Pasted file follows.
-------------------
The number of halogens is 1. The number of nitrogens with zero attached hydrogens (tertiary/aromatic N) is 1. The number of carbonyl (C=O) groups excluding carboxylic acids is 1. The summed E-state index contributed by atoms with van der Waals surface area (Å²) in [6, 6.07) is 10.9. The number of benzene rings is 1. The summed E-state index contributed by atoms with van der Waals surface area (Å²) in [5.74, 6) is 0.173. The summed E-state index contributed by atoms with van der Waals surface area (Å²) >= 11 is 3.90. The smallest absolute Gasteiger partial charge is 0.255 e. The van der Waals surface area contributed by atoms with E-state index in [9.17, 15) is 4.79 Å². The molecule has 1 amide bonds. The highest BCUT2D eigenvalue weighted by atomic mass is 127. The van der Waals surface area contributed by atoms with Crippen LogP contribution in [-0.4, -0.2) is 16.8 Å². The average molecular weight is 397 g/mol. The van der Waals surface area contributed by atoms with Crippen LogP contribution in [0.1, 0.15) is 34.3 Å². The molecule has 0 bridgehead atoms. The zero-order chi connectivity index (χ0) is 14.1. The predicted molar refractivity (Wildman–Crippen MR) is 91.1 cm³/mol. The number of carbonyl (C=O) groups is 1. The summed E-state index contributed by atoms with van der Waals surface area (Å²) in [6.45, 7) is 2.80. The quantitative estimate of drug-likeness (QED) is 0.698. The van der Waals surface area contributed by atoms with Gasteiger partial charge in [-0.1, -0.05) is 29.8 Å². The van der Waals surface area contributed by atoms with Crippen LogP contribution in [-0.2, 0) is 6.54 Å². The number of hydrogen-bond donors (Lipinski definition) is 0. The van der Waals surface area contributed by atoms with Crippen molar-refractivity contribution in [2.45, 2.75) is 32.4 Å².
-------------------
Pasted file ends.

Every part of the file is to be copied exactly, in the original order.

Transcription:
The number of halogens is 1. The number of nitrogens with zero attached hydrogens (tertiary/aromatic N) is 1. The number of carbonyl (C=O) groups excluding carboxylic acids is 1. The summed E-state index contributed by atoms with van der Waals surface area (Å²) in [6, 6.07) is 10.9. The number of benzene rings is 1. The summed E-state index contributed by atoms with van der Waals surface area (Å²) in [5.74, 6) is 0.173. The summed E-state index contributed by atoms with van der Waals surface area (Å²) >= 11 is 3.90. The smallest absolute Gasteiger partial charge is 0.255 e. The van der Waals surface area contributed by atoms with E-state index in [9.17, 15) is 4.79 Å². The molecule has 1 amide bonds. The highest BCUT2D eigenvalue weighted by atomic mass is 127. The van der Waals surface area contributed by atoms with Crippen LogP contribution in [-0.4, -0.2) is 16.8 Å². The average molecular weight is 397 g/mol. The van der Waals surface area contributed by atoms with Crippen LogP contribution in [0.1, 0.15) is 34.3 Å². The molecule has 0 bridgehead atoms. The zero-order chi connectivity index (χ0) is 14.1. The predicted molar refractivity (Wildman–Crippen MR) is 91.1 cm³/mol. The number of carbonyl (C=O) groups is 1. The summed E-state index contributed by atoms with van der Waals surface area (Å²) in [6.45, 7) is 2.80. The quantitative estimate of drug-likeness (QED) is 0.698. The van der Waals surface area contributed by atoms with Gasteiger partial charge in [-0.1, -0.05) is 29.8 Å². The van der Waals surface area contributed by atoms with Crippen LogP contribution in [-0.2, 0) is 6.54 Å². The number of hydrogen-bond donors (Lipinski definition) is 0. The van der Waals surface area contributed by atoms with Crippen molar-refractivity contribution in [2.45, 2.75) is 32.4 Å².